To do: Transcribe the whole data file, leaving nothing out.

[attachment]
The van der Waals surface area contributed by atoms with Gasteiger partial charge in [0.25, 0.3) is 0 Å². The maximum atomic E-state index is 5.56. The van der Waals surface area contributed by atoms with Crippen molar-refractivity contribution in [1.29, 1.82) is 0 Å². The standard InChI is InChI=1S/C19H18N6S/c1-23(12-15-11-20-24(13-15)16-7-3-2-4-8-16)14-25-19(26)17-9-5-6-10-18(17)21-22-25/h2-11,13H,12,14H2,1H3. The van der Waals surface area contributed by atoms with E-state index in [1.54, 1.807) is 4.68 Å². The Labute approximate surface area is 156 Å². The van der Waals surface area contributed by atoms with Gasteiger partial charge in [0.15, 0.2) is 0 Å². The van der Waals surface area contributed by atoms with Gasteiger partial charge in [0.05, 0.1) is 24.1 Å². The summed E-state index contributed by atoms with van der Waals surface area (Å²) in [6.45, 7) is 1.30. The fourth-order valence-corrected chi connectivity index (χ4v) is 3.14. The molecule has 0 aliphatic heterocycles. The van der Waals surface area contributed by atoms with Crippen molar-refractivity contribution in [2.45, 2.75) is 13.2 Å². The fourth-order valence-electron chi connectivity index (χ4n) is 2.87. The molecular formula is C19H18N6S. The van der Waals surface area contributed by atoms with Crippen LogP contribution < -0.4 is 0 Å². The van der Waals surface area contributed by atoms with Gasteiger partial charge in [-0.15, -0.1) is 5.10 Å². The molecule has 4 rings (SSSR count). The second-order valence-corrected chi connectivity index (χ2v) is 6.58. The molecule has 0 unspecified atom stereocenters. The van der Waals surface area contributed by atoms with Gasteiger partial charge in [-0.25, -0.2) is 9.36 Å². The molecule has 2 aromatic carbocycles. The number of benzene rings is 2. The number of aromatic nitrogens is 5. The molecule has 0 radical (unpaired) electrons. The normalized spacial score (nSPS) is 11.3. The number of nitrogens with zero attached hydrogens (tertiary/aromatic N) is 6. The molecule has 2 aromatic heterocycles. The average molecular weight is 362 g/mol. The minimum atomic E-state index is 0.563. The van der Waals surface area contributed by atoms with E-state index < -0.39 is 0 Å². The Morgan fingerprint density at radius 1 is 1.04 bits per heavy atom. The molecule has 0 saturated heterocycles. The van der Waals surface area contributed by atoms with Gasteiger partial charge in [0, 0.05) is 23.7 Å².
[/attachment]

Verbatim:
The van der Waals surface area contributed by atoms with Gasteiger partial charge in [0.25, 0.3) is 0 Å². The maximum atomic E-state index is 5.56. The van der Waals surface area contributed by atoms with Crippen molar-refractivity contribution in [1.29, 1.82) is 0 Å². The standard InChI is InChI=1S/C19H18N6S/c1-23(12-15-11-20-24(13-15)16-7-3-2-4-8-16)14-25-19(26)17-9-5-6-10-18(17)21-22-25/h2-11,13H,12,14H2,1H3. The van der Waals surface area contributed by atoms with E-state index in [1.54, 1.807) is 4.68 Å². The Labute approximate surface area is 156 Å². The van der Waals surface area contributed by atoms with Gasteiger partial charge in [0.15, 0.2) is 0 Å². The van der Waals surface area contributed by atoms with Gasteiger partial charge in [0.05, 0.1) is 24.1 Å². The summed E-state index contributed by atoms with van der Waals surface area (Å²) in [6.45, 7) is 1.30. The fourth-order valence-corrected chi connectivity index (χ4v) is 3.14. The molecule has 0 aliphatic heterocycles. The van der Waals surface area contributed by atoms with Crippen molar-refractivity contribution in [2.45, 2.75) is 13.2 Å². The fourth-order valence-electron chi connectivity index (χ4n) is 2.87. The molecular formula is C19H18N6S. The van der Waals surface area contributed by atoms with Crippen LogP contribution < -0.4 is 0 Å². The van der Waals surface area contributed by atoms with Gasteiger partial charge in [-0.15, -0.1) is 5.10 Å². The molecule has 4 rings (SSSR count). The second-order valence-corrected chi connectivity index (χ2v) is 6.58. The molecule has 0 unspecified atom stereocenters. The van der Waals surface area contributed by atoms with Gasteiger partial charge in [-0.25, -0.2) is 9.36 Å². The molecule has 2 aromatic carbocycles. The number of benzene rings is 2. The number of aromatic nitrogens is 5. The molecule has 0 radical (unpaired) electrons. The normalized spacial score (nSPS) is 11.3. The number of nitrogens with zero attached hydrogens (tertiary/aromatic N) is 6. The molecule has 2 aromatic heterocycles. The average molecular weight is 362 g/mol. The minimum atomic E-state index is 0.563. The van der Waals surface area contributed by atoms with E-state index < -0.39 is 0 Å². The Morgan fingerprint density at radius 1 is 1.04 bits per heavy atom. The molecule has 0 saturated heterocycles. The van der Waals surface area contributed by atoms with Gasteiger partial charge in [0, 0.05) is 23.7 Å².